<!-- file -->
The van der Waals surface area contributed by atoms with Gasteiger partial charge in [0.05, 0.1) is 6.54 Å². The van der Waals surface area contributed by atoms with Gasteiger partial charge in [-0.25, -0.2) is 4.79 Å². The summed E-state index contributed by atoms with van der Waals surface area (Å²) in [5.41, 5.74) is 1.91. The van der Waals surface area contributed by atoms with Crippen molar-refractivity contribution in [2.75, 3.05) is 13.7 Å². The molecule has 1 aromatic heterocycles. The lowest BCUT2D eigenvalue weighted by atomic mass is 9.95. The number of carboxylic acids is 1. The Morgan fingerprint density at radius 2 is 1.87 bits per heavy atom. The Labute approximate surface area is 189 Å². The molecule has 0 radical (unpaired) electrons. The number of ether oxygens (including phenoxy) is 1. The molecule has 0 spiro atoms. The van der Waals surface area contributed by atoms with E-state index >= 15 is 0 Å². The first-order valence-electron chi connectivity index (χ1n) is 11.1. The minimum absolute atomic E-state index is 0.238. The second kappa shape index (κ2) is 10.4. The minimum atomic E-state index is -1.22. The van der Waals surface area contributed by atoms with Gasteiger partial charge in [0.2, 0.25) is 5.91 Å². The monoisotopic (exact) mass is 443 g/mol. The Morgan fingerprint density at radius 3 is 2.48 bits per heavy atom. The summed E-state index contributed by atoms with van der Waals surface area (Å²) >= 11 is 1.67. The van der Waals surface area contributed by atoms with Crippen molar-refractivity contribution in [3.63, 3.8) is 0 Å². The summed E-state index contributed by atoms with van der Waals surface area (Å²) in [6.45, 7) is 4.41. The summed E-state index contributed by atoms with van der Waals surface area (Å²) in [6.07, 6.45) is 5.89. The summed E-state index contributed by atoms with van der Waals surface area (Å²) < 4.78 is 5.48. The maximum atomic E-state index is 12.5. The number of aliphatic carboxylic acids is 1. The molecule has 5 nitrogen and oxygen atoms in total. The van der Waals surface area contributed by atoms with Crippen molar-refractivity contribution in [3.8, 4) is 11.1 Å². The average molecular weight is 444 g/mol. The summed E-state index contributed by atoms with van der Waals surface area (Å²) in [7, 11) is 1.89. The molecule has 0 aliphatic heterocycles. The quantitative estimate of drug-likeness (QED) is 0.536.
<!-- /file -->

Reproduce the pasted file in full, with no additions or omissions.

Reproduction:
The van der Waals surface area contributed by atoms with Gasteiger partial charge in [0.05, 0.1) is 6.54 Å². The van der Waals surface area contributed by atoms with Gasteiger partial charge in [-0.25, -0.2) is 4.79 Å². The summed E-state index contributed by atoms with van der Waals surface area (Å²) in [5.41, 5.74) is 1.91. The van der Waals surface area contributed by atoms with Crippen molar-refractivity contribution in [2.75, 3.05) is 13.7 Å². The molecule has 1 aromatic heterocycles. The lowest BCUT2D eigenvalue weighted by atomic mass is 9.95. The number of carboxylic acids is 1. The Morgan fingerprint density at radius 2 is 1.87 bits per heavy atom. The Labute approximate surface area is 189 Å². The molecule has 0 radical (unpaired) electrons. The number of ether oxygens (including phenoxy) is 1. The molecule has 0 spiro atoms. The van der Waals surface area contributed by atoms with E-state index >= 15 is 0 Å². The first-order valence-electron chi connectivity index (χ1n) is 11.1. The minimum absolute atomic E-state index is 0.238. The second kappa shape index (κ2) is 10.4. The minimum atomic E-state index is -1.22. The van der Waals surface area contributed by atoms with Gasteiger partial charge in [0.2, 0.25) is 5.91 Å². The monoisotopic (exact) mass is 443 g/mol. The Morgan fingerprint density at radius 3 is 2.48 bits per heavy atom. The summed E-state index contributed by atoms with van der Waals surface area (Å²) >= 11 is 1.67. The van der Waals surface area contributed by atoms with Crippen molar-refractivity contribution in [3.63, 3.8) is 0 Å². The summed E-state index contributed by atoms with van der Waals surface area (Å²) in [6.45, 7) is 4.41. The summed E-state index contributed by atoms with van der Waals surface area (Å²) in [6.07, 6.45) is 5.89. The summed E-state index contributed by atoms with van der Waals surface area (Å²) < 4.78 is 5.48. The maximum atomic E-state index is 12.5. The number of aliphatic carboxylic acids is 1. The molecule has 5 nitrogen and oxygen atoms in total. The van der Waals surface area contributed by atoms with Crippen molar-refractivity contribution in [3.8, 4) is 11.1 Å². The average molecular weight is 444 g/mol. The summed E-state index contributed by atoms with van der Waals surface area (Å²) in [7, 11) is 1.89. The molecule has 0 aliphatic heterocycles. The quantitative estimate of drug-likeness (QED) is 0.536.